Acer Stream Android smartphone
PMP trickle-down effect
Review Typically, smartphones make less than satisfying PMPs, especially given the issue of video formats, with very few phones supporting the good old AVI container or Xvid/DivX codecs. Also, sound quality is usually a bit iffy and there is often little in the way of external controls for media navigation that you can use without looking.
Media mogul: Acer's Stream
Acer's new Stream aims to fix this by combining a top notch smartphone experience with high quality, convenient AV media playback. Up there with the best of the current crop of Android über-phones in terms of fitted kit, the Stream has 802.11n Wi-Fi, Bluetooth, aGPS, an FM radio, fully integrated voice search, 2GB of built-in storage (a godsend for apps fanatics) with an expansion slot good for 32GB more and a 3.7in 480 x 800 AMOLED capacitive touch screen.
The Stream measures up closely to HTC's Desire. At 119.5 x 63 x 11.2 and 126g, it's light for a big screen smartphone. The colour combination of gunmetal grey and black gives it restrained and workmanlike look which I rather like. Externally, the only clues that the Stream is trying to be a PMP are the three dedicated media buttons on the front for play/pause, next and previous. These controls are actually more attactive than they appear in the publicitty images and are handy for in-pocket music control.
Other than that it's all very much par for the course with the common four Android buttons sitting below the screen - though the home button has a physical action rather then being touch sensitive, and a 3.5mm audio jack up top. Under the hood you will find a 1GHz Snapdragon chip with 512MB of RAM running Android 2.1. That's a more than decent spec but dig a little deeper and you find things less common to your average smartphone.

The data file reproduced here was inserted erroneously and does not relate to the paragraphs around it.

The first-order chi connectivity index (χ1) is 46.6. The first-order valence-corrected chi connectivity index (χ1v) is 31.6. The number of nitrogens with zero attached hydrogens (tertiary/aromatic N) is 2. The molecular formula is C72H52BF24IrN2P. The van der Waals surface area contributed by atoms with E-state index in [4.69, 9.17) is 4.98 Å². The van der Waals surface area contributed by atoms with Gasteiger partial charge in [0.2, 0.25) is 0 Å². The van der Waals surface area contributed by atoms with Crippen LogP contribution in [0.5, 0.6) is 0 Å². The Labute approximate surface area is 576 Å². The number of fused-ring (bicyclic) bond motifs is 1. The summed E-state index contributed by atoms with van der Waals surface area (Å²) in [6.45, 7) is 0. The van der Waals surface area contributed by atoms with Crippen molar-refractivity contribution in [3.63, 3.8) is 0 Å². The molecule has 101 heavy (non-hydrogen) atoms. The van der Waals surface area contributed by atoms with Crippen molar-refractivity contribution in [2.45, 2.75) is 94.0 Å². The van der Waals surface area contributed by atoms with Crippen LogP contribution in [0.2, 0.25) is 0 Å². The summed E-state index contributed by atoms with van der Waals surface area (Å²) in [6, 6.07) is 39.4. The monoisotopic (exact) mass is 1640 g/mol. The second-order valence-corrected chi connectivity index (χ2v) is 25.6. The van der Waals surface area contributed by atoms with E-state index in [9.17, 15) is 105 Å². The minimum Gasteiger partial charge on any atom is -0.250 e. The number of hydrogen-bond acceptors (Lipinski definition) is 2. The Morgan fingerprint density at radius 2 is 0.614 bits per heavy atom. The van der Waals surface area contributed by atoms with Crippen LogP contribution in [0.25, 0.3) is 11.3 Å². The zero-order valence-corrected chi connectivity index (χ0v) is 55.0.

To start with video codec support extends beyond the Android norm of H.264 and WMV to include .avi files (DivX/Xvid). Some on-line sources suggest that the Stream can play Flac files, but it can't. Audio codec support is limited to the usual MP3, Ogg Vorbis, AAC and WMA but that's enough for most folk.
The handy media buttons actually look much better than in the pics
Sadly, you don't get a Cowon-like degree of tolerance for any old video file. My Stream took an unreasoned dislike to several AVI and H.264 files which were well within its technical limits. That said I did manage to play 720p AVI, H.264 and WMV files without issue.
Next page: Media Frenzy
If Windows Phone 7 is just around the corner, I'll be on this side of the corner, holding a lead pipe.
Android thought of that also...
If you change the volume it affects the current application. On the default home screen then it will only affect ringer volume, while in a call it will only affect the in-call volume, while on navigation it will only affect the navigation voice volume and while in a music app.... you can guess the rest!
So are you actually going to buy one now that your needs are satisfied or was it just trying to unsuccessfully nit-pick something you had no interest in anyway?
Re: Re: Re: Re: ad nauseum
If it works anything like my Hero and Desire (and I imagine it does), the physical volume buttons are context-sensitive.
If I'm listening to music with the screen off, they do the music volume and only that. To change the ringing volume you have to be on the home screen or in an app that doesn't use the audio system.
On another note, I really like the sound of that UI skin.
In my experience, a scalded cat only runs as far as it really needs to, then stops and looks back at you balefully.
That looks freakin' awesome. I love how every new Android handset is pushing the boundaries. It makes me wonder how cool they'll be in 2 years when I come to upgrade.